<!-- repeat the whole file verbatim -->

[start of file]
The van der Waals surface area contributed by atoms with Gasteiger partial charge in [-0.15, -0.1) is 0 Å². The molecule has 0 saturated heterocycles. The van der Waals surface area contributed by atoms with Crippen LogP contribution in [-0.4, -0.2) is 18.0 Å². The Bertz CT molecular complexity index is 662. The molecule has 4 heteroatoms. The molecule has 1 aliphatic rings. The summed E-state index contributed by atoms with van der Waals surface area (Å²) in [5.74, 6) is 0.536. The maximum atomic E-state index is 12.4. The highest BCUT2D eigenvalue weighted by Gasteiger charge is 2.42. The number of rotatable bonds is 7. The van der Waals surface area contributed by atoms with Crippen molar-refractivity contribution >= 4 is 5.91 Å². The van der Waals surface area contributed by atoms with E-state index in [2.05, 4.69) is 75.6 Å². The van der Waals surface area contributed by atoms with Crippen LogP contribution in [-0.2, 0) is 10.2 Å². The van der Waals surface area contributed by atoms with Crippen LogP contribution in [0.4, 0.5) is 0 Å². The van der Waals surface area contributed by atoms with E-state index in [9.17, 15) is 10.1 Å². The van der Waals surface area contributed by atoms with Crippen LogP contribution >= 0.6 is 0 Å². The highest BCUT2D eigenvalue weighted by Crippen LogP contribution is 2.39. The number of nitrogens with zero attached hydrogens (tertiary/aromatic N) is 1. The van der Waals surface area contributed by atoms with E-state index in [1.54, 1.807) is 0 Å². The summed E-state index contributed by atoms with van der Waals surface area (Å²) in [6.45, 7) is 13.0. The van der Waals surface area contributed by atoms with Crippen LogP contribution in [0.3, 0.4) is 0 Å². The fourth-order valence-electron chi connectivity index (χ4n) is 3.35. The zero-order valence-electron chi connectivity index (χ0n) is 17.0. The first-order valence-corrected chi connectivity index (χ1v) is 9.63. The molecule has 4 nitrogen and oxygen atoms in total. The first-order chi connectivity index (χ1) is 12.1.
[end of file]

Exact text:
The van der Waals surface area contributed by atoms with Gasteiger partial charge in [-0.15, -0.1) is 0 Å². The molecule has 0 saturated heterocycles. The van der Waals surface area contributed by atoms with Crippen LogP contribution in [-0.4, -0.2) is 18.0 Å². The Bertz CT molecular complexity index is 662. The molecule has 4 heteroatoms. The molecule has 1 aliphatic rings. The summed E-state index contributed by atoms with van der Waals surface area (Å²) in [5.74, 6) is 0.536. The maximum atomic E-state index is 12.4. The highest BCUT2D eigenvalue weighted by Gasteiger charge is 2.42. The number of rotatable bonds is 7. The van der Waals surface area contributed by atoms with Crippen molar-refractivity contribution >= 4 is 5.91 Å². The van der Waals surface area contributed by atoms with E-state index in [2.05, 4.69) is 75.6 Å². The van der Waals surface area contributed by atoms with Crippen LogP contribution in [-0.2, 0) is 10.2 Å². The van der Waals surface area contributed by atoms with Crippen LogP contribution in [0.4, 0.5) is 0 Å². The van der Waals surface area contributed by atoms with E-state index in [9.17, 15) is 10.1 Å². The van der Waals surface area contributed by atoms with Crippen LogP contribution >= 0.6 is 0 Å². The highest BCUT2D eigenvalue weighted by Crippen LogP contribution is 2.39. The number of nitrogens with zero attached hydrogens (tertiary/aromatic N) is 1. The van der Waals surface area contributed by atoms with E-state index in [1.54, 1.807) is 0 Å². The summed E-state index contributed by atoms with van der Waals surface area (Å²) in [6.45, 7) is 13.0. The van der Waals surface area contributed by atoms with Crippen LogP contribution in [0.3, 0.4) is 0 Å². The fourth-order valence-electron chi connectivity index (χ4n) is 3.35. The zero-order valence-electron chi connectivity index (χ0n) is 17.0. The first-order valence-corrected chi connectivity index (χ1v) is 9.63. The molecule has 4 nitrogen and oxygen atoms in total. The first-order chi connectivity index (χ1) is 12.1.